The post-modern decision of cloning humans reveals Homo generator — but it also conceals something. What is hidden from us are the ethical worlds we belong to. By cloning freely with media and designing a life-world in between natality and mortality, we pay no attention to the artificial life which always has been (and always will be) generated by humans. Concealed from our consciousness, humans live ethically, a good life behind our backs. Only in feelings, in fascination, satisfaction, joy, but also in mourning do we get a hint of ethical worlds never present, never absent. To be sure, we'll miss even these subtle hints if we try to find some reasons for feeling happy or sad: to fix the fulfilled moment is the best way to destroy it.

It is the time-honored advice of wise men to enjoy life without knowing why, to live happily without expectations and, last but not least, to act without believing in the principles of your action. We call this relaxed attitude towards life with its simple pleasures our art of living. It is a widespread practice which needs little theory and is rooted in judgment and prudence instead of smart concepts. Cloning humans with media works very well in distracting our attention from this ethical art of living, invisible to the censor and beyond good and evil. In media we simulate humanity to the point of not recognizing ourselves anymore, and this life-consuming activity helps us to stay clear of authentic humanity. All the noise and excitement, the ups and downs of cloned humanity serves just one purpose: to fulfill the secret task of media in keeping our minds occupied with the insane things while in the meantime our undisturbed life techniques generate human sanity — behind our backs but not without our active trust.

However, it would be totally wrong to assume that a God or history or the evolution of the brain is pushing for a development which benefits humanity without our participation. There is nothing like a deus ex machina making sure we come out alright at the end! Humans are alone and fully responsible for artificial life which is the only life for us. This responsibility is ethical and, therefore, never fulfilled through intentional control. Even if it cannot be helped that we clone solely openness, cloning humans with media and biogenetics is to be done in the spirit of control and needs to be concealed in order to become authentic. Isn't it surprising that all our progress has not brought humanity any farther — for all the new discoveries in science, society and culture, humans are basically unchanged: love and hate, generosity and envy, trust and distrust are still the bottom line.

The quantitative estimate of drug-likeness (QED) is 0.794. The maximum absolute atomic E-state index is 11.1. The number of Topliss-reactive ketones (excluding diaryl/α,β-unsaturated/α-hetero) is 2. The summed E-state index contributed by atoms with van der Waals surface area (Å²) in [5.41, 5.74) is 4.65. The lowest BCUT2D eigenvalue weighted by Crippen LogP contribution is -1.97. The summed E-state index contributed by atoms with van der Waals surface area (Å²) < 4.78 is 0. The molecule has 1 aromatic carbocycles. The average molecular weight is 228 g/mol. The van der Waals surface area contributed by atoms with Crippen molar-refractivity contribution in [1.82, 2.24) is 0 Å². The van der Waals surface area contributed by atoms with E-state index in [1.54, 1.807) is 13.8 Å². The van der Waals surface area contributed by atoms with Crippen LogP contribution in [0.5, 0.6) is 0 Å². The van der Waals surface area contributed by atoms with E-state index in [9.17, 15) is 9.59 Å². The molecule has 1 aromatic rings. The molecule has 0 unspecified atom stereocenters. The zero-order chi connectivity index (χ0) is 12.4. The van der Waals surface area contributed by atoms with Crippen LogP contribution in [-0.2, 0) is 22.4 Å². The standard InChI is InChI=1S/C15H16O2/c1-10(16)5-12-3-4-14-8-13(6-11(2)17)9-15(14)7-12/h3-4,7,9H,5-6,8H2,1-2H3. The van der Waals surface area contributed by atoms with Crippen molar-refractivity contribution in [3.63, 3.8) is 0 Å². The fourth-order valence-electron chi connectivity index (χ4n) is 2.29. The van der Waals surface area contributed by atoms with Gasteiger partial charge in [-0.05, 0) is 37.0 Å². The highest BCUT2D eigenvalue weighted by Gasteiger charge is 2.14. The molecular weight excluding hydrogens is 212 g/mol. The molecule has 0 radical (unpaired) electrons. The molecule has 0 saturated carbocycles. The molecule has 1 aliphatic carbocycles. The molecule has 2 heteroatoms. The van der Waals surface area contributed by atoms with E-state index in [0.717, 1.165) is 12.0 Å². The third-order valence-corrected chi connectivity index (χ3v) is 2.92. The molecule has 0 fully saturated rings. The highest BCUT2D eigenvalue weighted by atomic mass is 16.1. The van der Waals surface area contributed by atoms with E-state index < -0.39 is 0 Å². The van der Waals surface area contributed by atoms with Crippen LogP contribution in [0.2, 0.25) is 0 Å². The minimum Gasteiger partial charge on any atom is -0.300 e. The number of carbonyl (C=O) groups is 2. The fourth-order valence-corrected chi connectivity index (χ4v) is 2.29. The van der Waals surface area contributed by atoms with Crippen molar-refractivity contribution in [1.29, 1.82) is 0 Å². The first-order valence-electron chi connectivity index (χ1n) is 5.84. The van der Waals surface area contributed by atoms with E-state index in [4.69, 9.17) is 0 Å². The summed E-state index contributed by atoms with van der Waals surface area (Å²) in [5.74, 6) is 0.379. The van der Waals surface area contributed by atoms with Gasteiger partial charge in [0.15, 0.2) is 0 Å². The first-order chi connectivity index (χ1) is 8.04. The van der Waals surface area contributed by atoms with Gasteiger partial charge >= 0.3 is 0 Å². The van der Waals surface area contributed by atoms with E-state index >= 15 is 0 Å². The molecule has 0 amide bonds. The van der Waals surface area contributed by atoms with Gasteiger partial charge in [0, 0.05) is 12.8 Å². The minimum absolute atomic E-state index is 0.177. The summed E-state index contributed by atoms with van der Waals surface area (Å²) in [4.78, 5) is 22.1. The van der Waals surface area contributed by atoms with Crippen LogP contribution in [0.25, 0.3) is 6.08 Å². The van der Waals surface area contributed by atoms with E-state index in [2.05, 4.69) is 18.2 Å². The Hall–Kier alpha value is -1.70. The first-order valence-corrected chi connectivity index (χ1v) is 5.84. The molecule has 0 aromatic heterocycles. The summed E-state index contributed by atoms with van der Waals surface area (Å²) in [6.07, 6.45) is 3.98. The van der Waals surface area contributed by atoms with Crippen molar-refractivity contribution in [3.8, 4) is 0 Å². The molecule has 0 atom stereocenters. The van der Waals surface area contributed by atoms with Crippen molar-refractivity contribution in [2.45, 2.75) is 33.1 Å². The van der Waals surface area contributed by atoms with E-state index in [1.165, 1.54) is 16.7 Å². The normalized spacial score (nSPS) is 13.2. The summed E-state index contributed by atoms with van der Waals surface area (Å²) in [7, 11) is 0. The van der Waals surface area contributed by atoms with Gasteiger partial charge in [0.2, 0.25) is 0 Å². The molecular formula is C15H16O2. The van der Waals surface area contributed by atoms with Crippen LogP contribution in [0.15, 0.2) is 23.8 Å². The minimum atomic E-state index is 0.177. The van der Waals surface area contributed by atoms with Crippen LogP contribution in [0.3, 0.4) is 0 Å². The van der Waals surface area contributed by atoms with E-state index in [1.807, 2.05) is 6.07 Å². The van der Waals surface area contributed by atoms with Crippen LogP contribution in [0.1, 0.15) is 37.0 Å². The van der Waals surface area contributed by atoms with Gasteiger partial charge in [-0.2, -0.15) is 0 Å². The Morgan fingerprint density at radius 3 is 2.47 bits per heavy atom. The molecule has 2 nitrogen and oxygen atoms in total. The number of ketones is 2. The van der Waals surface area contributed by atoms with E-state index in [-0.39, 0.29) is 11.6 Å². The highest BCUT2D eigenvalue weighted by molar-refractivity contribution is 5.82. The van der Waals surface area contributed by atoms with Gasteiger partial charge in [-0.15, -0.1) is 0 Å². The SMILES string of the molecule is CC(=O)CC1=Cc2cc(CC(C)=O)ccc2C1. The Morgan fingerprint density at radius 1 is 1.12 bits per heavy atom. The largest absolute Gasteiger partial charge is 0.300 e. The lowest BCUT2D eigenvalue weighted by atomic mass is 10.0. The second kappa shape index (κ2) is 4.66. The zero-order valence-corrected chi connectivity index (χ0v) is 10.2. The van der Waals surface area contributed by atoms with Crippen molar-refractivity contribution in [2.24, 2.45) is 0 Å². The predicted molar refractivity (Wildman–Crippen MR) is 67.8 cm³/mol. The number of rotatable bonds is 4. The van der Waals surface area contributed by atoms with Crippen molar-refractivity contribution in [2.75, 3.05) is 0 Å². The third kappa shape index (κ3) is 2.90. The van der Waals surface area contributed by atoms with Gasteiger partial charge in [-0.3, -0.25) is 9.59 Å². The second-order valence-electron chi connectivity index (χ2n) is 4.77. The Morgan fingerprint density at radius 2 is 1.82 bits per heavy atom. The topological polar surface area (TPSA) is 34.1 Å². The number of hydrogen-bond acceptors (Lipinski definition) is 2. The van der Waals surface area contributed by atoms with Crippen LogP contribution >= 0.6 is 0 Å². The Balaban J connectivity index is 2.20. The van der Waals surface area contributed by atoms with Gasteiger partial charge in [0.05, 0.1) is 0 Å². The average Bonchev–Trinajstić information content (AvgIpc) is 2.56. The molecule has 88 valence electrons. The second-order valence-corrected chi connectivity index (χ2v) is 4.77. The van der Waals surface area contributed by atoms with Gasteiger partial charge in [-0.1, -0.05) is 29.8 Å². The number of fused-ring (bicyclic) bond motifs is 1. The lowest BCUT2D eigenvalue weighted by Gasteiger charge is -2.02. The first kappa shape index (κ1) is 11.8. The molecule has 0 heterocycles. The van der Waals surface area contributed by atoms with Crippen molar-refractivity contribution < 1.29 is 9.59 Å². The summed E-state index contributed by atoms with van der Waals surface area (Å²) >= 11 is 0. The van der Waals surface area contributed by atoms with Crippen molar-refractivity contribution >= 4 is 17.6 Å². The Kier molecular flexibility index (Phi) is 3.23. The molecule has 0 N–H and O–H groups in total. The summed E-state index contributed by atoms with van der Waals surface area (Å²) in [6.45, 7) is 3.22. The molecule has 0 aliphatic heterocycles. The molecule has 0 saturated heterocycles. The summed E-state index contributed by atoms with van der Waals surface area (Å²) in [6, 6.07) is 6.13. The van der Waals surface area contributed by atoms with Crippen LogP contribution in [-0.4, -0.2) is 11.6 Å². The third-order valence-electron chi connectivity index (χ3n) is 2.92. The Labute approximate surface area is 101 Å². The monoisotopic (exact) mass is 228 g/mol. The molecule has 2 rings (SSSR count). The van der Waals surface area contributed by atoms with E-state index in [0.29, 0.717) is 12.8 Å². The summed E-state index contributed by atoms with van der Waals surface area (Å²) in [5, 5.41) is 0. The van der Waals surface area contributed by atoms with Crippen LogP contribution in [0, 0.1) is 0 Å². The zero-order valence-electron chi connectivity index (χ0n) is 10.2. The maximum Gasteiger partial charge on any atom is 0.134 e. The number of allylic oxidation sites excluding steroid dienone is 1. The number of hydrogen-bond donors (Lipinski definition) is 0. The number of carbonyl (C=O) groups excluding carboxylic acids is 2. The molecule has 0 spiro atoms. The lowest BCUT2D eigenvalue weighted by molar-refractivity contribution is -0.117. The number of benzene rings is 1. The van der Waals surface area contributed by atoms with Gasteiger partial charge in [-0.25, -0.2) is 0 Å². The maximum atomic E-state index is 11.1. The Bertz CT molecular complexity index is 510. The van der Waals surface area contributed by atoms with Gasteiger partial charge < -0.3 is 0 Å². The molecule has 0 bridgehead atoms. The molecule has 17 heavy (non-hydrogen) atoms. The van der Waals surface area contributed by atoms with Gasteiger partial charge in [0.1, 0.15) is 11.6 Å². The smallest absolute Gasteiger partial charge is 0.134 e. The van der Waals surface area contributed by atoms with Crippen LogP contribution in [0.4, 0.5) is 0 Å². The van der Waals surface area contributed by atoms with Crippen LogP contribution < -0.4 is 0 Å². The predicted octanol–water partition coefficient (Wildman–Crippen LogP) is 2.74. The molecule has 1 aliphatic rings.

What cloning does with its spectacle is to reveal our fundamental activity as Homo generator and at the same moment to conceal the way any generation makes a home in the ethical worlds of bioscaping, soul, Geviert (balance) and kairos (timing). It is the signature of truth to erase its signing right after the fact in order to allow the on-going folding, unfolding and refolding to be done in peace. So we certainly should be grateful for the cloning done by media, but we have to get more experience in perceiving our imperceptible actions of true humanity. In ethical life humanity fulfills itself, of which we are vaguely aware and which we need to forget at once. Pushing hard for this forgetting is media's strongest claim.

References

Dawnja Burris, "The Virtual Family." New York Studies in Media Philosophy 1 (1997) (www.egs/mediaphi)

Martin Heidegger, The Question Concerning Technology. Transl. W. Lovitt. New York: Harper & Row, 1977.

Jean-François Lyotard, The Post-modern Condition: A Report on Knowledge. Transl.

G.Bennington / B.Massumi. Minneapolis: University of Minnesota Press, 1984.

Jean-François Lyotard / Jean-Loup Thebaud, Just Gaming. Transl. B. Massumi / V. Godzich. Minneapolis: University of Minnesota Press, 1990.

Marshall McLuhan, Understanding Media: The Extensions of Man. Cambridge, Mass: MIT Press, 1994.

Neil Postman, Technopoly: The Surrender of Culture to Technology. New York: Vintage, 1992.

Sherry Turkle, Life on the Screen: Identity in the Age of the Internet. New York: Simon & Schuster, 1995.

Arthur Schopenhauer, Philosophical Writings. Ed. W. Schirmacher. New York: Continuum, 1995.

Paul Virilio, The Art of the Motor. Transl. J. Rose. Minneapolis: University of Minnesota Press, 1990.